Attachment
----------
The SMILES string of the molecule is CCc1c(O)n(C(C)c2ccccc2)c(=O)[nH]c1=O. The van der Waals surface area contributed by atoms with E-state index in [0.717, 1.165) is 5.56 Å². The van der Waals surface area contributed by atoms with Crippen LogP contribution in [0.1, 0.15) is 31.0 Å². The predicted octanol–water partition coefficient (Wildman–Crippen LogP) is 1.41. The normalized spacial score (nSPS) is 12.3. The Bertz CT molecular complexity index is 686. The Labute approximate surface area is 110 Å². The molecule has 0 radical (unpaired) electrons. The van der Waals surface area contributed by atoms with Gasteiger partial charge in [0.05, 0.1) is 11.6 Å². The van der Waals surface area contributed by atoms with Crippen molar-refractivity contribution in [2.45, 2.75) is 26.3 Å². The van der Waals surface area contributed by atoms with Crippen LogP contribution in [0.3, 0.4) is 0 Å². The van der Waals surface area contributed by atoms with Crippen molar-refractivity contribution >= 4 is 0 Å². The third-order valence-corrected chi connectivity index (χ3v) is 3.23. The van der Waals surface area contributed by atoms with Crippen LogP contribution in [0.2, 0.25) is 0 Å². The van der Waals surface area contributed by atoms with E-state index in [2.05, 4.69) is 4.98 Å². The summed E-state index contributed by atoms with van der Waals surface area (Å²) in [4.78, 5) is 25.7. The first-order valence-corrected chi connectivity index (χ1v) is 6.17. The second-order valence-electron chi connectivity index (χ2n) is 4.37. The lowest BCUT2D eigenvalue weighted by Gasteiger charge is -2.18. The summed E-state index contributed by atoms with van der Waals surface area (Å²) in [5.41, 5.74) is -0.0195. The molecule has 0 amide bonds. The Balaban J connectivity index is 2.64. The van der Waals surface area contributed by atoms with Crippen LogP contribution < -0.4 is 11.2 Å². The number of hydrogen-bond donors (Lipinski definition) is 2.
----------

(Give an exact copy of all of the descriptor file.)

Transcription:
The SMILES string of the molecule is CCc1c(O)n(C(C)c2ccccc2)c(=O)[nH]c1=O. The van der Waals surface area contributed by atoms with E-state index in [0.717, 1.165) is 5.56 Å². The van der Waals surface area contributed by atoms with Crippen LogP contribution in [0.1, 0.15) is 31.0 Å². The predicted octanol–water partition coefficient (Wildman–Crippen LogP) is 1.41. The normalized spacial score (nSPS) is 12.3. The Bertz CT molecular complexity index is 686. The Labute approximate surface area is 110 Å². The molecule has 0 radical (unpaired) electrons. The van der Waals surface area contributed by atoms with Gasteiger partial charge in [0.05, 0.1) is 11.6 Å². The van der Waals surface area contributed by atoms with Crippen molar-refractivity contribution in [2.45, 2.75) is 26.3 Å². The van der Waals surface area contributed by atoms with Crippen LogP contribution in [0.3, 0.4) is 0 Å². The van der Waals surface area contributed by atoms with Crippen molar-refractivity contribution >= 4 is 0 Å². The third-order valence-corrected chi connectivity index (χ3v) is 3.23. The van der Waals surface area contributed by atoms with Crippen LogP contribution in [0.2, 0.25) is 0 Å². The van der Waals surface area contributed by atoms with E-state index in [2.05, 4.69) is 4.98 Å². The summed E-state index contributed by atoms with van der Waals surface area (Å²) in [4.78, 5) is 25.7. The first-order valence-corrected chi connectivity index (χ1v) is 6.17. The second-order valence-electron chi connectivity index (χ2n) is 4.37. The lowest BCUT2D eigenvalue weighted by Gasteiger charge is -2.18. The summed E-state index contributed by atoms with van der Waals surface area (Å²) in [5.41, 5.74) is -0.0195. The molecule has 0 amide bonds. The Balaban J connectivity index is 2.64. The van der Waals surface area contributed by atoms with Crippen LogP contribution < -0.4 is 11.2 Å². The number of hydrogen-bond donors (Lipinski definition) is 2.